Beyond the fields of sugarcane and sea island cotton are positive signs of stability and recovery. Most of those arrows point to offshore banking. KPMG, PWC, and Ernst and Young each sport an imposing presence. Scotiabank’s You’re Richer Than You Think tag carries over well in Barbados minus the sentimental Saturday night hockey hook Canadians are used to; CIBC is in the country, branded as First Caribbean International. Montreal-based garment manufacturer Gildan is ensconced in a new and modern building near the airport. Co-operators General Insurance is the titular sponsor of the Barbados Amateur Basketball Association (BABA) Premier League. There is talk of exploiting what may be significant oil and natural gas deposits on or around the island for the sake of self-sufficiency. Solar power is an established utility; most homes’ hot water heaters are up on their peaked roofs. And, provided the required changes are made in a timely manner, the 2019 World Cup cricket side could be a contender.


There are ruins amid the beauty or beauty amid the ruins. While the vegetation is incredibly lush, bananas and breadfruit hang heavily, the salty air and humidity quickly combine to devastate poorly maintained or abandoned structures. Stone and cement turn black. Wood rots. Paint and stucco fade. Corrugated tin roofs and fences rust. The number of derelict buildings is staggering and these hulks, once a simple chattel home, once a resort hotel, once a colonial office, are not tucked away in hidden and forgotten places; no, they crumble and rot overgrown, spooky with gorgeous bougainvillea on prime real estate. The most intriguing and mysterious wreckage never even had a chance to have a history. The hoarding along the South Coast Boardwalk reads: HARLEQUIN BARBADOS: REDEFINING LUXURY IN THE CARIBBEAN. According to the various logos, partners include Gary Player Design and Trader Vic’s. OPENING 2013. Behind and above the screen of marketing promises stands a half-hearted skeleton of blackening concrete and rusting rebar. The ocean views would have been postcard-spectacular but for the 2008 economic downturn.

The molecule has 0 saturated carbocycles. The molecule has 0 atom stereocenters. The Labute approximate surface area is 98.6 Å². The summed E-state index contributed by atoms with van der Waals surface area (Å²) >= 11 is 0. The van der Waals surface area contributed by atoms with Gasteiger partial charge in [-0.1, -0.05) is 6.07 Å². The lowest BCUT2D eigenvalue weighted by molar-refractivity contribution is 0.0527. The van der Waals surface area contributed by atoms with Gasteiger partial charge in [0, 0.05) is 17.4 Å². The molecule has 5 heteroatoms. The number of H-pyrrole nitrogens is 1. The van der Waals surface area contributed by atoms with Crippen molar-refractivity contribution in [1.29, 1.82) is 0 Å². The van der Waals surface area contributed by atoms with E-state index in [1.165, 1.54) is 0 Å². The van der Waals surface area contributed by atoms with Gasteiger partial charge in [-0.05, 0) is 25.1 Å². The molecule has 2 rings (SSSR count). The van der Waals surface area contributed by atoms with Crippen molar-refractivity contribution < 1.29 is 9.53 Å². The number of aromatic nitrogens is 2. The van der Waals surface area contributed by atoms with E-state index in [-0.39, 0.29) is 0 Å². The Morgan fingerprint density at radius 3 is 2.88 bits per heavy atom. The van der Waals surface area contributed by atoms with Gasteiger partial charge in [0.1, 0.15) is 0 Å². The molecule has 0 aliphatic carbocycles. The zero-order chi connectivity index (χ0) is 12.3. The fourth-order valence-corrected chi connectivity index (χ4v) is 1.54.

The Crane in St. Philip and originally opened in 1867 seems to have weathered not only hurricanes but the flighty fancies of tourists too. Renovated and revitalized and so over the five-star top with its central artificial village that a Canadian can only imagine Banff fully recreated in the West Edmonton Mall or vice versa. However, an Aston Martin DB5 with a white on black BMT 216A license plate would not be out of place in the Crane’s parking lot either. The discerning eye must necessarily appreciate the genuine survivors of this country’s history and climate: Codrington College, an Anglican seminary whose construction began in 1714 and took 20 years to complete, still stands on manicured grounds complete with a lily pond; the fifth incarnation of St. John’s Parish church was erected beginning in 1835, it is blackened, island Gothic, its churchyard on the precipice of an ocean cliff, a maze of mossy sunken crypts and tilted headstones. Do the dead look out to sea?


Development generally costs less as other people’s money (provided they actually have it) is spent and eventually taxed. The price of preservation is greyer, what heritage totem is worth making a nation’s people pay for? Tourism is valuable, but what’s to become of the ghosts that attract tourists?

(Part 4 and end of a series)

Friday, 17 April 2015



Green Monkey Tales: God Bless Banks Beer, I Think